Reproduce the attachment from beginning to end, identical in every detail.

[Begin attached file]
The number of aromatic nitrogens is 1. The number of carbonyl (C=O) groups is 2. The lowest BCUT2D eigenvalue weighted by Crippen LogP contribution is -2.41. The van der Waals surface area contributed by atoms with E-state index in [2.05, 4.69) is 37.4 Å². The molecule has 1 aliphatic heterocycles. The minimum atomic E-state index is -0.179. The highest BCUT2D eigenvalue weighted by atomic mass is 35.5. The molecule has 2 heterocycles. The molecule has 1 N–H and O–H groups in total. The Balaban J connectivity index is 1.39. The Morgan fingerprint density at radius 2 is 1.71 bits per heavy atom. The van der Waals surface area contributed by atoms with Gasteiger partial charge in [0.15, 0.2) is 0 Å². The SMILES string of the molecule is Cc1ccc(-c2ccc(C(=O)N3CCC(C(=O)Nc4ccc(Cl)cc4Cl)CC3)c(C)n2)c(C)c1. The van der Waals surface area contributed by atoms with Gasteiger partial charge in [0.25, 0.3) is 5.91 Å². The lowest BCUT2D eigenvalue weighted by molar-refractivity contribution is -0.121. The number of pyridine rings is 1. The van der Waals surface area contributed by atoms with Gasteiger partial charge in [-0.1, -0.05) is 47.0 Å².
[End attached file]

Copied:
The number of aromatic nitrogens is 1. The number of carbonyl (C=O) groups is 2. The lowest BCUT2D eigenvalue weighted by Crippen LogP contribution is -2.41. The van der Waals surface area contributed by atoms with E-state index in [2.05, 4.69) is 37.4 Å². The molecule has 1 aliphatic heterocycles. The minimum atomic E-state index is -0.179. The highest BCUT2D eigenvalue weighted by atomic mass is 35.5. The molecule has 2 heterocycles. The molecule has 1 N–H and O–H groups in total. The Balaban J connectivity index is 1.39. The Morgan fingerprint density at radius 2 is 1.71 bits per heavy atom. The van der Waals surface area contributed by atoms with Gasteiger partial charge in [0.15, 0.2) is 0 Å². The SMILES string of the molecule is Cc1ccc(-c2ccc(C(=O)N3CCC(C(=O)Nc4ccc(Cl)cc4Cl)CC3)c(C)n2)c(C)c1. The van der Waals surface area contributed by atoms with Gasteiger partial charge in [0.25, 0.3) is 5.91 Å². The lowest BCUT2D eigenvalue weighted by molar-refractivity contribution is -0.121. The number of pyridine rings is 1. The van der Waals surface area contributed by atoms with Gasteiger partial charge in [-0.1, -0.05) is 47.0 Å².